Growers produce good yields with 24 hours, but the quality isn’t as good as plants grown in an 18/6 cycle. The light setup also plays an important role here. Although autos grow well under different types of lighting, they prefer HPS or LEDs over CFL and fluorescent lights.
If you’re adamant on transplanting, though, make sure that the medium is exactly the same. For instance, if your seedling is growing in a potting mix of coco coir and compost, it should be transplanted to another container containing the exact same mix. Water the seedling container a few hours before transplanting to ensure that the soil is moist. There’s a high risk of hurting the roots when the soil is too dry or wet.
Autoflowers don’t give you a lot of time, so it’s critical to plan beforehand. What medium are you going to use? Soilless, soil or hydroponics? What nutrients have you chosen? Have you grown autos before? Have you bought the lights? What about ventilation? Have you set up your grow room?
1) Prepare ahead
Containers must be proportional to the size of the plant. For example, medium-sized plants require at least 5–7 gallon containers whereas big plants need pots that are more than 11 gallons. Remember, the type of container you choose plays a major role as well. Autoflowers love aerated soil that drains very well, so use breathable containers like fabric pots that allow maximum drainage.
LST is a method that requires bending the stems of the plant so that the light penetrates to the lower parts of the plant. Generally, autoflowers tend to grow one main massive cola while the rest of the plant produces small budlets known as popcorn buds.
It’s common for beginners to load their plants with too many nutrients and burn them. We get that you love your plants, but you’re only harming your autoflowers by feeding extra nutes. Photoperiod plants have bigger roots, but autoflowers are comparatively smaller and the nutrients have to be adjusted accordingly.
Ruderalis genetics provide these compact plants with everything they need to survive. In fact, autoflowering cannabis strains will actually grow just fine when left alone.
Welcome to the revolutionary and exciting world of growing autoflowering cannabis seeds. Whether you are a first-timer or an experienced photoperiod marijuana cultivator, learning how to grow autos promises a rewarding venture for any cannabis grower.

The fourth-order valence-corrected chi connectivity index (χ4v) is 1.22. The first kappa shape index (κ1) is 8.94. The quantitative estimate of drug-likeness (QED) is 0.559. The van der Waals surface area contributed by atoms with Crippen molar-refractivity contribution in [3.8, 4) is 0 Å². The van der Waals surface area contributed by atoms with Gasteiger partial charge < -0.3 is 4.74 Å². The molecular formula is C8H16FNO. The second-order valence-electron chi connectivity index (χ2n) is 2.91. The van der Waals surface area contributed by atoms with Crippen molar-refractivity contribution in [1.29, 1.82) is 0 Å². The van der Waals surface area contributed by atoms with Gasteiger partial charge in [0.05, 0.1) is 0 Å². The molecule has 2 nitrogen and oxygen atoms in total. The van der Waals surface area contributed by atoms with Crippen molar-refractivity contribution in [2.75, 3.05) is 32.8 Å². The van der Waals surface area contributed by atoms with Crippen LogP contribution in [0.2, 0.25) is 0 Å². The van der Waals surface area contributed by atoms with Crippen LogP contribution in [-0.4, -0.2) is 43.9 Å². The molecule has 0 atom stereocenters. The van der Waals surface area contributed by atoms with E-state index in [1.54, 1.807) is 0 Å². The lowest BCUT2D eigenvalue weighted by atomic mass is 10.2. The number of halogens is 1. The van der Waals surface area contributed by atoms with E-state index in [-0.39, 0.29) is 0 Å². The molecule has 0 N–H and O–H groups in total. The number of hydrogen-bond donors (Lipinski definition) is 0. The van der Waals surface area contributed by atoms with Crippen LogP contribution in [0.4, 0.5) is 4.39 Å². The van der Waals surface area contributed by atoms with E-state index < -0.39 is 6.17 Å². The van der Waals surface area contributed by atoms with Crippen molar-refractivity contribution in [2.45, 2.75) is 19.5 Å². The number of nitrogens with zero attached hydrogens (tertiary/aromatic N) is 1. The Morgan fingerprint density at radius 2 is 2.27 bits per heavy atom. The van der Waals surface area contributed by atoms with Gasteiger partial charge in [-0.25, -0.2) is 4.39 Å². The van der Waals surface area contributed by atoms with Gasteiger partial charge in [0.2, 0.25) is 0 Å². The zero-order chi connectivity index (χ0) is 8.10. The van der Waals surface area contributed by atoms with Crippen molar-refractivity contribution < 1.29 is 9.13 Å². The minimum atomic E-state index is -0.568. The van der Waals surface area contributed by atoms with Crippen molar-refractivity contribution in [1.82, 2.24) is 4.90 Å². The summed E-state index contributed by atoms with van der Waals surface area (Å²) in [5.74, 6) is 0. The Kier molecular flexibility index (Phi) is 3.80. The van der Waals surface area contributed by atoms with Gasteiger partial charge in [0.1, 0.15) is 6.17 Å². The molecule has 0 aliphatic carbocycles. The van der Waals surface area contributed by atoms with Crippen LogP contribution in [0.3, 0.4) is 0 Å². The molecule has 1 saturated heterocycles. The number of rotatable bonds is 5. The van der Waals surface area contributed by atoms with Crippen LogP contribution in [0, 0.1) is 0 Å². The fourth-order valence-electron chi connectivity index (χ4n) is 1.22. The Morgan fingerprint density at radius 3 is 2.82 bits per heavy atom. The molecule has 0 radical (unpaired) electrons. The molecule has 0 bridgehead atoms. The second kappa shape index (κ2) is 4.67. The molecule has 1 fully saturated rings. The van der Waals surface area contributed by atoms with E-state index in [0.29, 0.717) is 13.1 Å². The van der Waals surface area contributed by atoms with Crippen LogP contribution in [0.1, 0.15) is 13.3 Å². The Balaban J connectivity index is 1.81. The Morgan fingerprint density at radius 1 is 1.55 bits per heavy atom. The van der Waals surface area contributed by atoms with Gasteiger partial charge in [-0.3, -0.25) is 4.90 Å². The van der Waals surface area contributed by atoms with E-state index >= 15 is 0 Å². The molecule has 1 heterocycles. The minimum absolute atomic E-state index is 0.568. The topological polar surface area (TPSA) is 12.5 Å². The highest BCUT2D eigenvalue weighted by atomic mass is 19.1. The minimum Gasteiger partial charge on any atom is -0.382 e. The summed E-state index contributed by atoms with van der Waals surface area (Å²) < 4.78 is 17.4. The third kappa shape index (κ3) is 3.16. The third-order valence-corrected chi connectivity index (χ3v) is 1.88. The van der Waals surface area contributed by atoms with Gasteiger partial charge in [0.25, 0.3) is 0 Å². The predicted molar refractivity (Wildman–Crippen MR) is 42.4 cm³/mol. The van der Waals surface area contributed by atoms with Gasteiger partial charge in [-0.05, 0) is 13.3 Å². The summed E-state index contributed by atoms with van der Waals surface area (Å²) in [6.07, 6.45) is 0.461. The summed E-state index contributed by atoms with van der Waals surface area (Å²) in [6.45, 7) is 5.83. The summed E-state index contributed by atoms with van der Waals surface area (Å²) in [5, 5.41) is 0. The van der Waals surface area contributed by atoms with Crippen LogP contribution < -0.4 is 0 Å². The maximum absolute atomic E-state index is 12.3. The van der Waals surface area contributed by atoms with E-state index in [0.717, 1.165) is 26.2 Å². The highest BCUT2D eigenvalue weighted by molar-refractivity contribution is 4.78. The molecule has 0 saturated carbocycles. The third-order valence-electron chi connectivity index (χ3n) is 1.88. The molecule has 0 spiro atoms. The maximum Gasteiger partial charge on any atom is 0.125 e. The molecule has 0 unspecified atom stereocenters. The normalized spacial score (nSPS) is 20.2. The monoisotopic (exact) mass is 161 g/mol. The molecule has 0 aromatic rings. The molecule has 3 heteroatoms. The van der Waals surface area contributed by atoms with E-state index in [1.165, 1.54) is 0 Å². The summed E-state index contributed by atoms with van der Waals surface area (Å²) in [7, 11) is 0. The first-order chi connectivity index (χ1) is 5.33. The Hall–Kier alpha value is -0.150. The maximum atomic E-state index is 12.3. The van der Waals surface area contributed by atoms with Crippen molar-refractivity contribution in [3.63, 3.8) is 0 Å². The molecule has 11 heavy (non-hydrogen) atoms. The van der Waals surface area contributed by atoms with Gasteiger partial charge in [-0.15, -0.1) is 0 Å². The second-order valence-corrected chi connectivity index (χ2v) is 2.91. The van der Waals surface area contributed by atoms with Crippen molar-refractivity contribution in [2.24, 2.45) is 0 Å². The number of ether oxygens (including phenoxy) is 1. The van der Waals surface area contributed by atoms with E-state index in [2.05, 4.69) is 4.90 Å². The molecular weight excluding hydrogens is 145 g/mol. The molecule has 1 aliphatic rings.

How do Nutrients Affect Autoflowering Strains?
Complete Grow Guide
Due to its short life cycle, if you hit an autoflowering plant with too high of a nutrient solution, it will burn the root system. Overfeeding often results in nutrient burn which causes irreparable damage as the fast-growing auto has a small window of time for recovery.
All cannabis plants, whether photoperiod or autoflowering varieties require specific nutrients in their diet for maximum production. As we discussed, NPK are the big players in your nutrient program, crucial to the plant’s success. Secondary elements such as Calcium (Ca) and Magnesium (Mg) contribute to the general overall health of the plant.
It’s easy to fret over NPK ratios but most autoflowers tend to grow well as long as they have some of each element available to them. Cannabis plants in vegetation generally needs plenty of nitrogen, increased phosphorous during preflower which continues with higher potassium for the flowering stage until ripening. The nutrients are then reduced signficantly in the last days of flowering.
After all that, it might be useful to lay out an example for a typical feeding schedule for an autoflowering cannabis plant grown in a soil, coco and perlite mix. Bear in mind that the strains you’re growing may perform better (or worse) with other diets.
Feeding Autoflowering Cannabis
Recommended NPK ratio: 2:1:2
The best nutrients for your autoflowers comes down to many factors, as you have seen here. Covering the basics such as lighting, pots and ventilation should be your first step, but do not forget the importance of fertilizers if you’re looking to take your grow operation to the next level.
Buy high quality nutrients – The higher-quality nutrients you purchase, the better. Choose reputable products that have a history of success and don’t be fooled by feeding schedules. Nutrient manufacturers often overstate the dosages of their fertilizers.